I've been a fan of the X-Men for a very long time, they are my favourite comic book team and characters and I relate to them in a way that I don't any others. While my comic book collection contains an awful lot of 1970s/80s/90s issues of Uncanny X-Men, I don't have many of them in graphic novel form, mainly because I find it very hard to read those old issues in a collected volume, something about the old art form doesn't translate well to the glossy printed page for me. One novel I recently acquired was the Chris Claremont piece, God Loves, Man Kills.
God Loves, Man Kills is considered an X-Men classic by many fans and heralded as one of the best X-Men books of all time. It is surprising then that it has taken me so long to get around to read it.
God Loves, Man Kills really is the prototypical X-Men story and it is the most influencial tale to date, forming the direction these characters would go in for decades. The story takes the subject of racism and uses it as a metaphor for the acts of terrorism and destruction taken against Mutantkind. As a result it is a book that is explicit and particularly balsy for the 1980s. Also the polictics explored in this book still feel very relevant today.
While the book was written by X-Men legend, Chris Claremont, the art was done by Brent Anderson, a man who wasn't a regular penciler on the X-Men title at the time. But this is pretty good thing as it takes the X-Men away from the relatively safe and cosy world they inhabited in their own ongoing book and injected some gritty realism into proceedings.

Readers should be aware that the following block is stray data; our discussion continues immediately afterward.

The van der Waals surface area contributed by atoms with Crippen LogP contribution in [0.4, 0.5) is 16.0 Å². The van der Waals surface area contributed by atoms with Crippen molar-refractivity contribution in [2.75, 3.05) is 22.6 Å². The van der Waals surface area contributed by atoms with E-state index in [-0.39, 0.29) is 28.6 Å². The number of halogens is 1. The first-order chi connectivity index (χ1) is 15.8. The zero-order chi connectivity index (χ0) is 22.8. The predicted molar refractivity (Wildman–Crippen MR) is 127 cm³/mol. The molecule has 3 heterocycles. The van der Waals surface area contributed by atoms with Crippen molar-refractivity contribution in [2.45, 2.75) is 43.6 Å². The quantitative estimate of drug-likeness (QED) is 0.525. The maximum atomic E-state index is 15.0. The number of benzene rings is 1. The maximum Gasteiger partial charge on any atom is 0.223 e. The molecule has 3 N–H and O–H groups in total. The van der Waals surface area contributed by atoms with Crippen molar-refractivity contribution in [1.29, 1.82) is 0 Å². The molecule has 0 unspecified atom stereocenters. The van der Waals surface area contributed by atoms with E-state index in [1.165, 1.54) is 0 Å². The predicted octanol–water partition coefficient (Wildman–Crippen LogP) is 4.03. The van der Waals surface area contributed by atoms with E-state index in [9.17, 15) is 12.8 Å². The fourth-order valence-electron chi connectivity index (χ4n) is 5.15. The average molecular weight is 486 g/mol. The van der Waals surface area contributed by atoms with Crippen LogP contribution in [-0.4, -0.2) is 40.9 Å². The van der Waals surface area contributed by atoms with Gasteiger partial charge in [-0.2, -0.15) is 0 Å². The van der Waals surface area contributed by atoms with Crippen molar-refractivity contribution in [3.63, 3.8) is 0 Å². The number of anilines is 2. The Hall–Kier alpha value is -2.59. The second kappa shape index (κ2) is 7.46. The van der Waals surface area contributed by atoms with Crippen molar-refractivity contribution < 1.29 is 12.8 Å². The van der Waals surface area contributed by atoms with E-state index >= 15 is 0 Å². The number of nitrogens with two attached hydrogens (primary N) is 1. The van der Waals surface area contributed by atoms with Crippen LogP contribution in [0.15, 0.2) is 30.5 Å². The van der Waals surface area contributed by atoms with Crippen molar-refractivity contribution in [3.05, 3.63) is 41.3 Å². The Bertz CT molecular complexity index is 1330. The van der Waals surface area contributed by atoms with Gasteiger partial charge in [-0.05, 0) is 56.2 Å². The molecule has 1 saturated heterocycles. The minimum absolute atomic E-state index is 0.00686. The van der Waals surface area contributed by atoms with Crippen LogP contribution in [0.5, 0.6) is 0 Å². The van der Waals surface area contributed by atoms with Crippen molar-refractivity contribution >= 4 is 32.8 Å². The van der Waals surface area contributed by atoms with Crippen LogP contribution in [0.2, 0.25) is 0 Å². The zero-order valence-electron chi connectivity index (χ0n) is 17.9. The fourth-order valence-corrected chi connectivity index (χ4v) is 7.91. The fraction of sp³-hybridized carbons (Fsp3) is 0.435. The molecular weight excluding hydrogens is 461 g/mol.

God Loves, Man Kills tells the story of a very religious conservative man, a man who would go down in X-Men history, the televanglist, Reverand William Stryker, a man who uses passages from the bible to rally the general public against the mutant race. A way that Chris Claremont makes Stryker feel very real is that Stryker generally believes what he is doing is right. He does see mutants as the offspring of the Devil. He feels like he has been put on the Earth to do God's work and exterminate all mutants. He is frighteningly real.
Stryker has no mutant powers and he can't take on one X-Man, let alone a whole team. On the surface, he doesn't seem all that intimidating. But Stryker is perhaps the most dangerous villain the X-Men have ever faced as his fight is a political one and his superpowers are his words and beliefs. His ultimate success doesn't hinge on whether he can best Collossus in a fight, but how can turn an entire world with just his words. His whole character allows this book to take a very adult turn and he is all the more terrifying for it.
God Loves, Man Kills also allows us readers to see what sets the X-Men apart from characters like the Fantastic Four, The Avengers and Spider-Man in how they are seen as pariahs. The difference between them and the X-Men is the idea of genetic mutatation. The strange and dangerous powers the mutants possess are only one part of that hatred. The deeper reasons of that hatred humans have for mutants lies in identity and tribalism. It plays on the fact that anyone, your family, your friend, your neighbours could be mutants and you might not know it. Mutuation blurs the lines of in-groups and out-groups drastically and they create a startling new criteria for those groups.